Next steps for climate adaptation policy in Scotland: SCCAN Roundup

At the end of May, SCCAN was invited to speak at the Scotland Policy Conferences keynote seminar called “Next steps for climate adaptation policy in Scotland”. 

Emma Yule, who is a volunteer in the Mission, General and Governance & Policy circle at SCCAN and who is a board member spoke at this event.

For me, a key theme of the seminar was about the importance of collaboration when it comes to adaptation and taking a place-based approach. This means looking at a place as a whole and taking climate action that is coordinated and collaborative and led by those who deeply understand the region. The importance of a just transition was also discussed, ensuring that justice is centred in climate action across Scotland and that adaptation action reduces vulnerability. 

Image of a white house in rural Scotland overlooking the seas with some more small houses in the background

In my speech, I started by inviting everyone to reflect on their own city, town or village. Their own house in their own community. I asked if they would know what to do or how to react if their community was flooded or experienced an extended period of heat. If they’d know who is most vulnerable to such events and why. If they’d know who to contact and who has responsibility, in summary if their community is well adapted to climate risk. 

Photo by Eilis Garvey on Unsplash

Through my research focused on adaptation in the public sector and in communities I’ve asked this question to a number of groups and individuals at several conferences over the years and the answer is usually, unfortunately, no. That there is work required to get our communities, our towns and our cities to a place that is adapted or in a place to be adaptive to the increasing risk of extreme weather. So how can we get to a place where we feel our communities are more resilient and more able to cope with such events? 

I believe there are three key ways in which we could make progress and become more resilient:

The first is on taking a holistic view on adaptation and ensuring that it is central to other key policy areas. Climate change impacts act as a stress multiplier impacting families and communities across Scotland. This is about viewing adaptation as how we can future proof and climate proof other key policy areas. Areas that really matter to communities. For example, how can our healthcare system cope with increased health impacts from heatwave events?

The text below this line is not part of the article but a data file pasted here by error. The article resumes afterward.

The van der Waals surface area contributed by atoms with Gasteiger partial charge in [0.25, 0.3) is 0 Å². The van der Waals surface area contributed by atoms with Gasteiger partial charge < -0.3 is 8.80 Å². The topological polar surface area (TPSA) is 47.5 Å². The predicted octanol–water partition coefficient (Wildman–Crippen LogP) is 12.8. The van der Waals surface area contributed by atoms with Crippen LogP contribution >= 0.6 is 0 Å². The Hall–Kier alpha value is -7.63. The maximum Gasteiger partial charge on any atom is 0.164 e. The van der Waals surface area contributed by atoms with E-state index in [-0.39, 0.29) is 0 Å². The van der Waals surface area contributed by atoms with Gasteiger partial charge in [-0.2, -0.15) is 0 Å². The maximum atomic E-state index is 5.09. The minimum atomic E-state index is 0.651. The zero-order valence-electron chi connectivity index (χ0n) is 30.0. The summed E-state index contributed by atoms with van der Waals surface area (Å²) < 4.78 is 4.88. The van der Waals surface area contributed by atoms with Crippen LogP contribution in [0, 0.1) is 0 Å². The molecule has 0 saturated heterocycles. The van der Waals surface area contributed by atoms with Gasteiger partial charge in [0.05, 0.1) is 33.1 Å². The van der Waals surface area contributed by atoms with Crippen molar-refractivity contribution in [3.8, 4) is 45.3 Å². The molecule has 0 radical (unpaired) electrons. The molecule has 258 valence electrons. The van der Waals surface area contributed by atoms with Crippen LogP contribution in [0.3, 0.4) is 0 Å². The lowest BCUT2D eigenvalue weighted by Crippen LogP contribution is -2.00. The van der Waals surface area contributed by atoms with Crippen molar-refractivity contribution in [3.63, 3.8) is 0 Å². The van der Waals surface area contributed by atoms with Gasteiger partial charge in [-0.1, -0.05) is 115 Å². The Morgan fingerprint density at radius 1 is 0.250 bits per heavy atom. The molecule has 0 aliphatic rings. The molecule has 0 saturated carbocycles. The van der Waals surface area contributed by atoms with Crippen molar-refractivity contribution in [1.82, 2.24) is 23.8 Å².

If we don’t consider this, we are unlikely to be able to maintain our current levels of health care for example, let alone meet other policy goals such as reducing waiting times in health care, or policy goals relating to reducing inequality and poverty. This means that weather events like flooding or heatwaves will most heavily impact those in our communities who are most vulnerable. Resilience isn’t just about infrastructure or emergency planning  – but because climate change impacts act as a stress multiplier it means it needs to be viewed holistically. 

Secondly, I think there is a need for heightened collaboration and co-production, between policy makers and communities. Adaptation solutions that meet the needs of the local region, or place-based solutions play a role here. Solutions that are co-produced by local communities and local public bodies for example. More research needs to be completed on ways to effectively co-produce or co-create adaptation solutions, understanding how to increase participation and diversity of thinking and how to address any underlying power dynamics at play. This is about bringing in a variety of voices at the start of the process, centring different voices, it’s about joint ownership. In the climate change committee’s response to the SNAP3 draft, having quantified adaptation targets is a key recommendation for now and in the future. Co-production of targets between policy makers, local authorities and communities could be pivotal to successful adaptation implementation to ensure targets put us on a path to appropriate and fair adaptation actions, with flexibility built-in for each region and community without leading to maladaptation. 

Lastly, viewing resilience in terms of communities having agency, in other words, having the will and capacity to change, and being actively and creatively engaged with change will be key in delivering outcome 2 of the SNAP3 draft which is “communities creating climate-resilient, healthy and equitable places”. To meet this outcome, we need to ensure a strong sense of belonging in our communities as well as resources to be able to plan and prepare for the impacts of climate change. An adaptation target in the Government of Canada’s Adaptation Action Plan is the percentage of people with a strong sense of belonging to their local community. Recognising that a strong sense of belonging leads to resilience. 

Resourcing is required for communities to put adaptation solutions into place and to create agency, this also needs to be done in a way that allows for trial and error, allowing for solutions to meet the needs and priorities of different regions. 

We now need transformational change, to try new ways of doing things, its no longer enough to repair infrastructure to current levels but we need a fundamental shift to ensure our communities are resilient to more intense, more frequent weather events.

Read more about climate adaptation here.